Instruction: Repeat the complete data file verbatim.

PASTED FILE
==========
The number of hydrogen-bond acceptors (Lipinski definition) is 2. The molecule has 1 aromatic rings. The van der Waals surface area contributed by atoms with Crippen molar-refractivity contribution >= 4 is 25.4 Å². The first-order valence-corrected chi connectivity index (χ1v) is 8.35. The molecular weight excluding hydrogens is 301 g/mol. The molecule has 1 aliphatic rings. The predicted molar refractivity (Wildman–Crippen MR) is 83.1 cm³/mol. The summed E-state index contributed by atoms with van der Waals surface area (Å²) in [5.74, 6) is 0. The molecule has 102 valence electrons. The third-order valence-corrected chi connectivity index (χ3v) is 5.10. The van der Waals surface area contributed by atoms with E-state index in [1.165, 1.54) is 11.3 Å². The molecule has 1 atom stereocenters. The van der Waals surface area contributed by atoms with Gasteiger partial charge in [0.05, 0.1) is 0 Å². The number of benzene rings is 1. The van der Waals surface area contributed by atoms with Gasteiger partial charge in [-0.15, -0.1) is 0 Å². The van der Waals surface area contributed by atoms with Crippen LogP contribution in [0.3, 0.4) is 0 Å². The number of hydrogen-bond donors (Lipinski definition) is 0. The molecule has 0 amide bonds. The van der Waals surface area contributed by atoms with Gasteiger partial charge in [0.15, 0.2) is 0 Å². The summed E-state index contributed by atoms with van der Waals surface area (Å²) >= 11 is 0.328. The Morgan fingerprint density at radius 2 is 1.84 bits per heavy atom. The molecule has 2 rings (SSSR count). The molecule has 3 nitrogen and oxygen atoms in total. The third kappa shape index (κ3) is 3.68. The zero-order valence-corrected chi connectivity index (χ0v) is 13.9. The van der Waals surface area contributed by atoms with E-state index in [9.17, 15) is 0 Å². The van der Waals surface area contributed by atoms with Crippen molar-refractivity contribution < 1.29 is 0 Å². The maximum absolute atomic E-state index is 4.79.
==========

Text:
The number of hydrogen-bond acceptors (Lipinski definition) is 2. The molecule has 1 aromatic rings. The van der Waals surface area contributed by atoms with Crippen molar-refractivity contribution >= 4 is 25.4 Å². The first-order valence-corrected chi connectivity index (χ1v) is 8.35. The molecular weight excluding hydrogens is 301 g/mol. The molecule has 1 aliphatic rings. The predicted molar refractivity (Wildman–Crippen MR) is 83.1 cm³/mol. The summed E-state index contributed by atoms with van der Waals surface area (Å²) in [5.74, 6) is 0. The molecule has 102 valence electrons. The third-order valence-corrected chi connectivity index (χ3v) is 5.10. The van der Waals surface area contributed by atoms with E-state index in [1.165, 1.54) is 11.3 Å². The molecule has 1 atom stereocenters. The van der Waals surface area contributed by atoms with Gasteiger partial charge in [0.05, 0.1) is 0 Å². The number of benzene rings is 1. The van der Waals surface area contributed by atoms with Gasteiger partial charge in [-0.15, -0.1) is 0 Å². The van der Waals surface area contributed by atoms with Crippen LogP contribution in [0.3, 0.4) is 0 Å². The number of hydrogen-bond donors (Lipinski definition) is 0. The molecule has 0 amide bonds. The van der Waals surface area contributed by atoms with Gasteiger partial charge in [0.15, 0.2) is 0 Å². The summed E-state index contributed by atoms with van der Waals surface area (Å²) >= 11 is 0.328. The Morgan fingerprint density at radius 2 is 1.84 bits per heavy atom. The molecule has 2 rings (SSSR count). The molecule has 3 nitrogen and oxygen atoms in total. The third kappa shape index (κ3) is 3.68. The zero-order valence-corrected chi connectivity index (χ0v) is 13.9. The van der Waals surface area contributed by atoms with E-state index in [9.17, 15) is 0 Å². The van der Waals surface area contributed by atoms with Crippen molar-refractivity contribution < 1.29 is 0 Å². The maximum absolute atomic E-state index is 4.79.